“Tortoises. I had one set aside for you too, but you weren’t there. A pity too. It was fun to put Alex and Sakhr away for what they did to me, but you… you were the one I actually trusted.”

“What the hell did we ever do to you?”

“You taught me an important lesson. Sakhr broke into my home and murdered my father, and Alexander… he had his fun too. I learned a hard truth that day.”

Josephine knew this story. She was suddenly back in that house on that night she finally left. The smell, and the blood… and that girl.

“…Katherine?”

Victoria sneered. “No. You don’t get to say that name.”

81. A Cold, White Room

Josephine was in an interview room, just like the one she’d rescued Naema from weeks ago, only much smaller. A table was in the middle, with an indicator drawn across it where a repulse wall would be. Across from her was the Lakiran queen, Victoria.

What? No.

This was the exemplar who had captured Josephine and the others. Why did Josephine think she was the queen? She was just a girl.

“Ah, I’m starting to get the hang of this now,” the girl said. “We don’t have to keep repeating introductions.

“What are you talking about?”

“I’m talking about how you recognize me.”

Josephine dropped her gaze. Damn exemplars.

“I’m having amazing fun with this conversation,” the woman said. “I don’t think you appreciate how much I’ve been looking forward to this.”

“What?” asked Josephine. “You’re using my power against me?”

“Yes, but it’s more fun when you don’t know that.”

81. A Cold, White Room

Josephine was in an interview room, just like the one she’d rescued Naema from weeks ago, only much smaller. A table was in the middle, with an indicator drawn across it where a repulse wall would be. Across from her, the exemplar who captured them studied her with an amused smile.

“You’re power is extraordinary,” the exemplar said. “It’s very easy to overdo it, though.”

“What are you talking about?”

“Don’t worry. You’ll figure it out soon.”

“Who are you?” Josephine asked.

“I’m the queen. Ignore my current body. It’s only a loaner.”

It took a moment for that to sink in. “…Victoria?”

“Yes.”

Bodyswapping. That was something Josephine hadn’t thought about in years. A thought occurred to her.

“…Sakhr?” she asked.

“Yes.”

Josephine looked her over. “So you decided to rule the world after all. I guess you were right. You aren’t any good at it.”

The woman looked perplexed. “What? Oh. No. I’m not Sakhr. I just used his power.”

“So what did you do to Sakhr?”

“I trapped him and his silly coven in small animals. It was easy. All I had to do was promise him more power and he walked them all into my trap. Pity you weren’t there. I’ve had your enclosure waiting for you for seventeen years now.”

“What did I ever do to you?”

“You’ll remember soon enough.”

“The first time I even thought about you,” Josephine said, “was when your little spies broke into my house.”

“Was that really the first time we interacted?” the woman asked.

Josephine eyed her. Victoria clearly knew something she didn’t. For one, how did she even know Josephine knew who Sakhr was? And she must have met Anton if she has his power. So Victoria must have met the coven before Josephine left.

But when? Christof would have noticed another witch, unless Victoria already had her shield by then. Had they offended her somehow? Possibly. The coven had offended a lot of people. Whatever it was, this bitch had one long memory.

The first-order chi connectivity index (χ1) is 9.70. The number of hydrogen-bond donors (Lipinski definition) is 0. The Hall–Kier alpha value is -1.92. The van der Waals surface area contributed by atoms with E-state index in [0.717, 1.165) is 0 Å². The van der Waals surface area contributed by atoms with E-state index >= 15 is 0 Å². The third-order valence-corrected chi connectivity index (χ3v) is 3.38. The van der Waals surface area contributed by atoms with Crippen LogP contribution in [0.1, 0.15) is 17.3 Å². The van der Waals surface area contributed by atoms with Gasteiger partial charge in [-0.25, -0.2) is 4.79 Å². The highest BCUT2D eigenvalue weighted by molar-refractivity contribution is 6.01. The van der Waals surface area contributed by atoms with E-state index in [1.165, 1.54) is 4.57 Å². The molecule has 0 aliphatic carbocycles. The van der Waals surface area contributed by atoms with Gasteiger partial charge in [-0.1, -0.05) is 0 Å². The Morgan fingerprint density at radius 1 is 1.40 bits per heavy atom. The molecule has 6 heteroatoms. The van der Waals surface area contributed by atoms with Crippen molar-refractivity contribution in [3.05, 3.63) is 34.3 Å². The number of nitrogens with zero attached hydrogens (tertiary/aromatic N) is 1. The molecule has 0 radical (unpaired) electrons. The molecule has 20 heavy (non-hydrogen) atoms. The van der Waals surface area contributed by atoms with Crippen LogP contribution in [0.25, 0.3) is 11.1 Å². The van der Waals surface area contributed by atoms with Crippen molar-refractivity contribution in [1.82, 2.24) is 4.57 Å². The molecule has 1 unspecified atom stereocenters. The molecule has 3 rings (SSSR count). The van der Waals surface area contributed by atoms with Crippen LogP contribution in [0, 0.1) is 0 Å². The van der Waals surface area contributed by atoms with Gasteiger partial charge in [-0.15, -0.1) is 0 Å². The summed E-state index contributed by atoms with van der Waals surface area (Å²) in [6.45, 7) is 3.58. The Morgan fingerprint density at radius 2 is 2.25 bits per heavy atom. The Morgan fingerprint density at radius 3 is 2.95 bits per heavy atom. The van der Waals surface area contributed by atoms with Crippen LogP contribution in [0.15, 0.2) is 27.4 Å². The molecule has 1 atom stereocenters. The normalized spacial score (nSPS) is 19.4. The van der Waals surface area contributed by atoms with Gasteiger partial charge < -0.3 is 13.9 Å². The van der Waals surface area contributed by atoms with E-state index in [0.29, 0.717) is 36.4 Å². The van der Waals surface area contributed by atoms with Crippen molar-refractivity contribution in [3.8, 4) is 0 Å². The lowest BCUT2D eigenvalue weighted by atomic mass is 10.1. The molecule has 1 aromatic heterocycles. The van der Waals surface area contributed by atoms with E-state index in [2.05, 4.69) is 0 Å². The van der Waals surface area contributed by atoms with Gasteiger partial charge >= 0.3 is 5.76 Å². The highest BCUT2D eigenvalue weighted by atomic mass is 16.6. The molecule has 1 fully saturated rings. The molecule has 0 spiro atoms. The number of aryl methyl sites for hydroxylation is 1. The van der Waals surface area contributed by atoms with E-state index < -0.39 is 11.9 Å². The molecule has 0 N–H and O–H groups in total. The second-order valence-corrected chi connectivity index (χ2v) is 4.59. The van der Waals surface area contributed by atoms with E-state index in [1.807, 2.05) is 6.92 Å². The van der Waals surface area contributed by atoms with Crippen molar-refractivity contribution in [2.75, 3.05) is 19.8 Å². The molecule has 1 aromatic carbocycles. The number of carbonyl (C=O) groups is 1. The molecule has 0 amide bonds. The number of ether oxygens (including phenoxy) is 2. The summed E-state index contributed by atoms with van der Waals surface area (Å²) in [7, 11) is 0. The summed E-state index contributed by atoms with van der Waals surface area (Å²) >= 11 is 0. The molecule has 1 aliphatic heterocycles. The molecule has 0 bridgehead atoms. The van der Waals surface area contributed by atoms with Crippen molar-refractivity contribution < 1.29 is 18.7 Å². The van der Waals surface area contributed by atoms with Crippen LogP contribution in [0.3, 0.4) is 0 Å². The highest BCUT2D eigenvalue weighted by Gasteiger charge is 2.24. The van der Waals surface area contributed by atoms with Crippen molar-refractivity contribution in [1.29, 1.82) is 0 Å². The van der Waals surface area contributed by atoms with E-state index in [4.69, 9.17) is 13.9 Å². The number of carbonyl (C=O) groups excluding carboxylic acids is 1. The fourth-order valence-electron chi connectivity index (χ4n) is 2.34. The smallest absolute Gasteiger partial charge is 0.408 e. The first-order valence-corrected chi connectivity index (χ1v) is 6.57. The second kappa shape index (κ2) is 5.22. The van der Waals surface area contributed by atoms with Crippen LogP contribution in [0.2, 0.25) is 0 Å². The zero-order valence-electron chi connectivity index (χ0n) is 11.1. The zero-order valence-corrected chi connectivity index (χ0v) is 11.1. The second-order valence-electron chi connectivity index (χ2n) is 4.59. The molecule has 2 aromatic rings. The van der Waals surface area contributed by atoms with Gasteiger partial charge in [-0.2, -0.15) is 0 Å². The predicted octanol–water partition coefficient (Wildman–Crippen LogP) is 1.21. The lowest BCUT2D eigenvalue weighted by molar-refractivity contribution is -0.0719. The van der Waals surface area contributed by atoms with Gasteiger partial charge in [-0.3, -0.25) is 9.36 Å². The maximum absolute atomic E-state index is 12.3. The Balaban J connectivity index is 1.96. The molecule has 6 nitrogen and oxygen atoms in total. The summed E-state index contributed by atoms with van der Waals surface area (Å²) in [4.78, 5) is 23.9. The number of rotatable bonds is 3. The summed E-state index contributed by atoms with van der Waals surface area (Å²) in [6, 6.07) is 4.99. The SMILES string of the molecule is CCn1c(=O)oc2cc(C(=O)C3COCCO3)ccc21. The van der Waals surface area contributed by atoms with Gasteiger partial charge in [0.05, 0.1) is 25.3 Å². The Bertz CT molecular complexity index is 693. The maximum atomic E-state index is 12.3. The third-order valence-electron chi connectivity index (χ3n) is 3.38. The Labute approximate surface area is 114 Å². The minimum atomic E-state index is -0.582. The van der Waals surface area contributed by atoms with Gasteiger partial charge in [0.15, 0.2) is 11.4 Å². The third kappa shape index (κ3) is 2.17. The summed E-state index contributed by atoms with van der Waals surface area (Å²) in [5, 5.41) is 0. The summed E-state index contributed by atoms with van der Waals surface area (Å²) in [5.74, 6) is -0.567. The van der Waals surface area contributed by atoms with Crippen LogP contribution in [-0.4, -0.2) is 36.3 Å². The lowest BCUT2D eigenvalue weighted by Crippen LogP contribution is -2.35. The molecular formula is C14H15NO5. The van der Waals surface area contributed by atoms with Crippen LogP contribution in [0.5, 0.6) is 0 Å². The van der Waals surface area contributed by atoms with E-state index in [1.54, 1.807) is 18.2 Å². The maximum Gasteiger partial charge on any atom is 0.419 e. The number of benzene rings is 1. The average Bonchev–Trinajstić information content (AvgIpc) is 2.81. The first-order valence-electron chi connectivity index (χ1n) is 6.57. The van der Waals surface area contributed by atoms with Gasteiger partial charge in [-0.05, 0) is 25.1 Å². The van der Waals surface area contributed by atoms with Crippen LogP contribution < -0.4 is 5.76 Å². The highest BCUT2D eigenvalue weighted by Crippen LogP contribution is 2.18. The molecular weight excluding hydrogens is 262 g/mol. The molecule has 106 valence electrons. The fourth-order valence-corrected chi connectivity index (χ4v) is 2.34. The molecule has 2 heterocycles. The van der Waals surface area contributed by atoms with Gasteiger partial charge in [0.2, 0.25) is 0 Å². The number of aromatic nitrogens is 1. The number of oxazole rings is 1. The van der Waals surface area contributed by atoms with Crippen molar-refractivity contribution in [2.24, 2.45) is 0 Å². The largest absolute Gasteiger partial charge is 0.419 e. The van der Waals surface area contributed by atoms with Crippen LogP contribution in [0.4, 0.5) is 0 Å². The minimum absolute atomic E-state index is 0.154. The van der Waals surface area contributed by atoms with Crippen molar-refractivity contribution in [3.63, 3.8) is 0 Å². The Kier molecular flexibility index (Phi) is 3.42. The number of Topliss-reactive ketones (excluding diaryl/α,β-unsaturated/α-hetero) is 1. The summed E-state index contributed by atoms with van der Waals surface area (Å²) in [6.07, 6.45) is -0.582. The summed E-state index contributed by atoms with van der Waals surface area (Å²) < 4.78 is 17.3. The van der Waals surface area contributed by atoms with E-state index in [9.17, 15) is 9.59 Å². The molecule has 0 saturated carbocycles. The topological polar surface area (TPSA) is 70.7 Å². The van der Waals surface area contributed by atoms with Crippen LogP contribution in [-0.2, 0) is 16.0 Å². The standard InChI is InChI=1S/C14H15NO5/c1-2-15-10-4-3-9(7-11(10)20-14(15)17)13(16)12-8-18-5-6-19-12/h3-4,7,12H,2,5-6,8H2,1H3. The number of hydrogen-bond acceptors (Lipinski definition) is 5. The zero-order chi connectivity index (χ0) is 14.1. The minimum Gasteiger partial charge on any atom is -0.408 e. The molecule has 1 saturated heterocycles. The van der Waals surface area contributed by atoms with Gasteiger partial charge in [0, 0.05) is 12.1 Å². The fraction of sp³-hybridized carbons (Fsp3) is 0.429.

“We must have met at some point,” said Josephine. “I guess you don’t make much of an impression.”

Victoria’s cool grin vanished. “No? Well, you lot certainly made an impression on me. I’ve waited a long time to add you to my collection.”

Josephine still had no clue what this was about, but screw this. “I’m flattered. I don’t know what we ever did to you, but I bet you had it coming.”

81. A Cold, White Room

Josephine was in an interview room, just like the one she’d rescued Naema from weeks ago, only much smaller. A table was in the middle, with an indicator drawn across it where a repulse wall would be. Across from her, the exemplar who captured them studied her like a med student watching an autopsy.

The exemplar was the only other person, but a dozen people could be watching behind the mirrored wall.

“No one else,” said the exemplar.

Josephine dropped her gaze. Damn exemplars.

On the road, the girl took Josephine’s glyph card and put a bag over her head so she couldn’t wipe any minds. Only then did more people arrive, which meant this woman was probably the only high exemplar here. If Josephine could get out of the room, escape would be easy. Only high exemplars were shielded.

But this woman wasn’t a high exemplar, was she? Her uniform was unbuttoned now. More importantly, no plaque. Come to think of it, she had no plaque on the road either. She must have a shield on a glyph card.

…And also Authority.

“Who are you?” Josephine asked.

“I’m the woman you’ve been eluding for over a decade. I told you I would eventually have you. I guess if you want something done right, do it yourself.”

“What are you talking about?”

“Think for a moment. You’ve always known I had access to Alexander’s and Sibyl’s power. You must have realized I had Sakhr’s as well?”

“…Victoria?”

“There you go.”

Josephine paused while her mind swallowed this knowledge. “So at the Capital bombing, you had some poor fool die in your place?”

“Something like that.”

A realization struck her. “Wait. How did you know?”

“How did I know what, dear?”

“How did you know I knew who Sakhr was?”

“A fascinating question, isn’t it?” said Victoria. “I certainly didn’t learn it from him. You scoured every last memory his coven ever had about you. So how did I know?”